We bought a metal ring that was 42 inches in diameter and 12 inches high. After completely leveling out the soil in this particular location, we buried the ring about 6 or 8 inches. Then I hauled rocks from our as-yet-to-be-sodded lot to completely cover the outside and inside of the ring (more on my rock fetish in a future post). We were very proud of our handiwork. The only thing left to do is to fill the bottom with sand.
Despite needing to complete this last detail, we decided to take the fire pit for a test drive. So, last night, we grabbed the bag of marshmallows, a couple cans of bug spray, some roasting sticks, and enough beach/lawn chairs for everyone to have a seat. Here is what I learned:
- Marshmallow sticks in the hands of 3 & 5 year old brothers quickly become swords and have the great potential of outing someone's eye.
- The pit (with out the sand at the bottom) is entirely too deep which caused us to fear (and secretly hope) that one of the kids would fall in.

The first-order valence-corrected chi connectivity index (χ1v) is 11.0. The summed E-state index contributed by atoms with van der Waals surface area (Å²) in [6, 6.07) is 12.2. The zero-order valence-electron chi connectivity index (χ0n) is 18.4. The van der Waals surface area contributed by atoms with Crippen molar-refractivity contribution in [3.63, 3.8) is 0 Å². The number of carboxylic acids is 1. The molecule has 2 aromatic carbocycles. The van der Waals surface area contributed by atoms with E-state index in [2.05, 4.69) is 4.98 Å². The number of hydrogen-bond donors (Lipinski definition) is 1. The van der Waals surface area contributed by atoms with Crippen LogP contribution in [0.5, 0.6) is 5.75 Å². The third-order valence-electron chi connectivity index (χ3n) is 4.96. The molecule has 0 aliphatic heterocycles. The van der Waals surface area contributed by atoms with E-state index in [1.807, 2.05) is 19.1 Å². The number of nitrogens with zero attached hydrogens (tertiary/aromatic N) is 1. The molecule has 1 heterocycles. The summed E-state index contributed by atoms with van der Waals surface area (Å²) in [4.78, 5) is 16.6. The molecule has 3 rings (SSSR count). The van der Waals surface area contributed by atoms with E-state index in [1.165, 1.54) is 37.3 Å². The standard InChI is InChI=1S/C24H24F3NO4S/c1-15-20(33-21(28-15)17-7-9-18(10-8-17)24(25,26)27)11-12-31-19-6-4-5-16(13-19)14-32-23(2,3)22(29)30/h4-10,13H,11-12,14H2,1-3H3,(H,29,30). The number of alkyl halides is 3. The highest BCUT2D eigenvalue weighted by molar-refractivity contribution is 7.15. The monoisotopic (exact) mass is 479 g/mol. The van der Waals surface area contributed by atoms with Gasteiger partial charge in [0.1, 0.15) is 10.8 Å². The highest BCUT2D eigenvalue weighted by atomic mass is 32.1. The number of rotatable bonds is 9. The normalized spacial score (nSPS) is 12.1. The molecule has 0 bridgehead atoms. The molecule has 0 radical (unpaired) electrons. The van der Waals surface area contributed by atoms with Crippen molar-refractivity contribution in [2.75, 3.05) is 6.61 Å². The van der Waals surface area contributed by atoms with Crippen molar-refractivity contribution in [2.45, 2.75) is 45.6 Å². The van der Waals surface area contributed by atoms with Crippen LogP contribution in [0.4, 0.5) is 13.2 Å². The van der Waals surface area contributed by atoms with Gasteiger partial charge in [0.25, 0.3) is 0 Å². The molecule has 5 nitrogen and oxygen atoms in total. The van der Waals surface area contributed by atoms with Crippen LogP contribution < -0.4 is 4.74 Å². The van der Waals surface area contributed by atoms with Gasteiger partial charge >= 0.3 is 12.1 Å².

- It is better to bring the kids to the pit AFTER the fire has been started. Owen, much to our chagrin, wanted to roast his marshmallow in the paper flame before the logs took light.
- Man creating fire causes mounting frustration, especially when receiving tips from your brood along the lines of "Maybe you should rub two sticks together or hit two rocks against each other."
- Jordyn is as sweet as they come, perfectly roasting 2 mallows at one time for her baby brother to enjoy (whose mallows kept falling off) only to find that 3 year olds, particularly Owen, may have asked you to roast him a marshmallow, but doesn't necessarily want to EAT, or be anywhere near, the perfectly golden brown result.
- Kevin's burnt marshmallows tasted JUST like creme brulee (so he says). MY burnt marshmallows tasted JUST like burnt marshmallows.
- Don't make the rocks around the fire pit fall down, it will piss mom off. (It would piss YOU off, too, if you had spent hours and hours and hours building the gosh darn thing!)